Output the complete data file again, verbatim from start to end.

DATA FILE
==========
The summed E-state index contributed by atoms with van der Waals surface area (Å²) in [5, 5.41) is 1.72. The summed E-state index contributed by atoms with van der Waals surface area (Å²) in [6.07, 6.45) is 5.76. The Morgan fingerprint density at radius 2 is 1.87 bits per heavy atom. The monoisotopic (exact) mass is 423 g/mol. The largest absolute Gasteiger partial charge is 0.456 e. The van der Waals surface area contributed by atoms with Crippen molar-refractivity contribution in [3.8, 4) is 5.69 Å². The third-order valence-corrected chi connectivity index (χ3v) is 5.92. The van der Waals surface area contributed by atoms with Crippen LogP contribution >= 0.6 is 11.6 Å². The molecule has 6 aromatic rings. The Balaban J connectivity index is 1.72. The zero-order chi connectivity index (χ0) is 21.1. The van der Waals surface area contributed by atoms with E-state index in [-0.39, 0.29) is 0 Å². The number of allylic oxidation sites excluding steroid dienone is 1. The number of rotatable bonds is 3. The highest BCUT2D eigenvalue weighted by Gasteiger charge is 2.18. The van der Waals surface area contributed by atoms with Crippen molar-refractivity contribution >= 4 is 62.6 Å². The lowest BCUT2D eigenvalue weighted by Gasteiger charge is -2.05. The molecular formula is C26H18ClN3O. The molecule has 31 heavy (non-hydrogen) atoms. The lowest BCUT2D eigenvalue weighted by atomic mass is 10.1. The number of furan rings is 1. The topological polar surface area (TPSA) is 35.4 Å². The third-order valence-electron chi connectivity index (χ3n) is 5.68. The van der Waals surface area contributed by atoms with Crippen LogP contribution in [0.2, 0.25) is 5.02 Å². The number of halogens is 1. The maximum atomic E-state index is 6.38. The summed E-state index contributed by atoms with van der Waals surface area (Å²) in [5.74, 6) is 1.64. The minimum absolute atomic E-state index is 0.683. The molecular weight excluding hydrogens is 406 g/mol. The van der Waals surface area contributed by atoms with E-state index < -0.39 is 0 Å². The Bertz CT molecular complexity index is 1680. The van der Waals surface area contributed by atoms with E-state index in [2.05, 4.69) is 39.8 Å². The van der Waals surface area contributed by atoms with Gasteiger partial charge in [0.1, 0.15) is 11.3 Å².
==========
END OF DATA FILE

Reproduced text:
The summed E-state index contributed by atoms with van der Waals surface area (Å²) in [5, 5.41) is 1.72. The summed E-state index contributed by atoms with van der Waals surface area (Å²) in [6.07, 6.45) is 5.76. The Morgan fingerprint density at radius 2 is 1.87 bits per heavy atom. The monoisotopic (exact) mass is 423 g/mol. The largest absolute Gasteiger partial charge is 0.456 e. The van der Waals surface area contributed by atoms with Crippen molar-refractivity contribution in [3.8, 4) is 5.69 Å². The third-order valence-corrected chi connectivity index (χ3v) is 5.92. The van der Waals surface area contributed by atoms with Crippen LogP contribution >= 0.6 is 11.6 Å². The molecule has 6 aromatic rings. The Balaban J connectivity index is 1.72. The zero-order chi connectivity index (χ0) is 21.1. The van der Waals surface area contributed by atoms with E-state index in [-0.39, 0.29) is 0 Å². The number of allylic oxidation sites excluding steroid dienone is 1. The number of rotatable bonds is 3. The highest BCUT2D eigenvalue weighted by Gasteiger charge is 2.18. The van der Waals surface area contributed by atoms with Crippen molar-refractivity contribution >= 4 is 62.6 Å². The lowest BCUT2D eigenvalue weighted by Gasteiger charge is -2.05. The molecular formula is C26H18ClN3O. The molecule has 31 heavy (non-hydrogen) atoms. The lowest BCUT2D eigenvalue weighted by atomic mass is 10.1. The number of furan rings is 1. The topological polar surface area (TPSA) is 35.4 Å². The third-order valence-electron chi connectivity index (χ3n) is 5.68. The van der Waals surface area contributed by atoms with Crippen LogP contribution in [0.2, 0.25) is 5.02 Å². The number of halogens is 1. The maximum atomic E-state index is 6.38. The summed E-state index contributed by atoms with van der Waals surface area (Å²) in [5.74, 6) is 1.64. The minimum absolute atomic E-state index is 0.683. The molecular weight excluding hydrogens is 406 g/mol. The van der Waals surface area contributed by atoms with E-state index < -0.39 is 0 Å². The Bertz CT molecular complexity index is 1680. The van der Waals surface area contributed by atoms with E-state index in [2.05, 4.69) is 39.8 Å². The van der Waals surface area contributed by atoms with Gasteiger partial charge in [0.1, 0.15) is 11.3 Å².